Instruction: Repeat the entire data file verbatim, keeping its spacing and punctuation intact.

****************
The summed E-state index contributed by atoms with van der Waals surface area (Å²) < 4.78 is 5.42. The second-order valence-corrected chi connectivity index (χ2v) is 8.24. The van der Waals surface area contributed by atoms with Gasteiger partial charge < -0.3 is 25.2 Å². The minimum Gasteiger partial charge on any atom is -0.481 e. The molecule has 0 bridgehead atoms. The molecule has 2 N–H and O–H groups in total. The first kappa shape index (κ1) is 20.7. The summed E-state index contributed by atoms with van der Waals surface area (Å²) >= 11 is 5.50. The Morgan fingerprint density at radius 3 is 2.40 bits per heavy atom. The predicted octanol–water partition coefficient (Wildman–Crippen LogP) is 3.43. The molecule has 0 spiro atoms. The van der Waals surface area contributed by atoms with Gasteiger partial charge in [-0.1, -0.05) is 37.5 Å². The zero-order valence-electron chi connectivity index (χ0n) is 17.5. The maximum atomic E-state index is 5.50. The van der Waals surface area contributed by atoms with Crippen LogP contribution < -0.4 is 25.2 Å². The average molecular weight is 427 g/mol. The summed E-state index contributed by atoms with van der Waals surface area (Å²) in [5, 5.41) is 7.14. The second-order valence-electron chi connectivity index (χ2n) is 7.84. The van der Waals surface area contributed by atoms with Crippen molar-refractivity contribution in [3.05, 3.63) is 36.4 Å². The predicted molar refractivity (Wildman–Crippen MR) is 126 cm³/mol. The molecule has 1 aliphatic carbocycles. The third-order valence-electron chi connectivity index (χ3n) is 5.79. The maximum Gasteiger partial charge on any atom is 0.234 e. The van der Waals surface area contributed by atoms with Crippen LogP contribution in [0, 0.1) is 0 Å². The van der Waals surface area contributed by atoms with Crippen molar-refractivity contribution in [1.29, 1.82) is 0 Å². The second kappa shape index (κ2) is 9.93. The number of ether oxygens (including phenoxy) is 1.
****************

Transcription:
The summed E-state index contributed by atoms with van der Waals surface area (Å²) < 4.78 is 5.42. The second-order valence-corrected chi connectivity index (χ2v) is 8.24. The van der Waals surface area contributed by atoms with Gasteiger partial charge < -0.3 is 25.2 Å². The minimum Gasteiger partial charge on any atom is -0.481 e. The molecule has 0 bridgehead atoms. The molecule has 2 N–H and O–H groups in total. The first kappa shape index (κ1) is 20.7. The summed E-state index contributed by atoms with van der Waals surface area (Å²) >= 11 is 5.50. The Morgan fingerprint density at radius 3 is 2.40 bits per heavy atom. The predicted octanol–water partition coefficient (Wildman–Crippen LogP) is 3.43. The molecule has 0 spiro atoms. The van der Waals surface area contributed by atoms with Gasteiger partial charge in [-0.1, -0.05) is 37.5 Å². The zero-order valence-electron chi connectivity index (χ0n) is 17.5. The maximum atomic E-state index is 5.50. The van der Waals surface area contributed by atoms with Crippen LogP contribution < -0.4 is 25.2 Å². The average molecular weight is 427 g/mol. The summed E-state index contributed by atoms with van der Waals surface area (Å²) in [5, 5.41) is 7.14. The second-order valence-electron chi connectivity index (χ2n) is 7.84. The van der Waals surface area contributed by atoms with Crippen molar-refractivity contribution in [3.05, 3.63) is 36.4 Å². The predicted molar refractivity (Wildman–Crippen MR) is 126 cm³/mol. The molecule has 1 aliphatic carbocycles. The third-order valence-electron chi connectivity index (χ3n) is 5.79. The maximum Gasteiger partial charge on any atom is 0.234 e. The van der Waals surface area contributed by atoms with Crippen LogP contribution in [0, 0.1) is 0 Å². The van der Waals surface area contributed by atoms with Crippen molar-refractivity contribution in [1.29, 1.82) is 0 Å². The second kappa shape index (κ2) is 9.93. The number of ether oxygens (including phenoxy) is 1.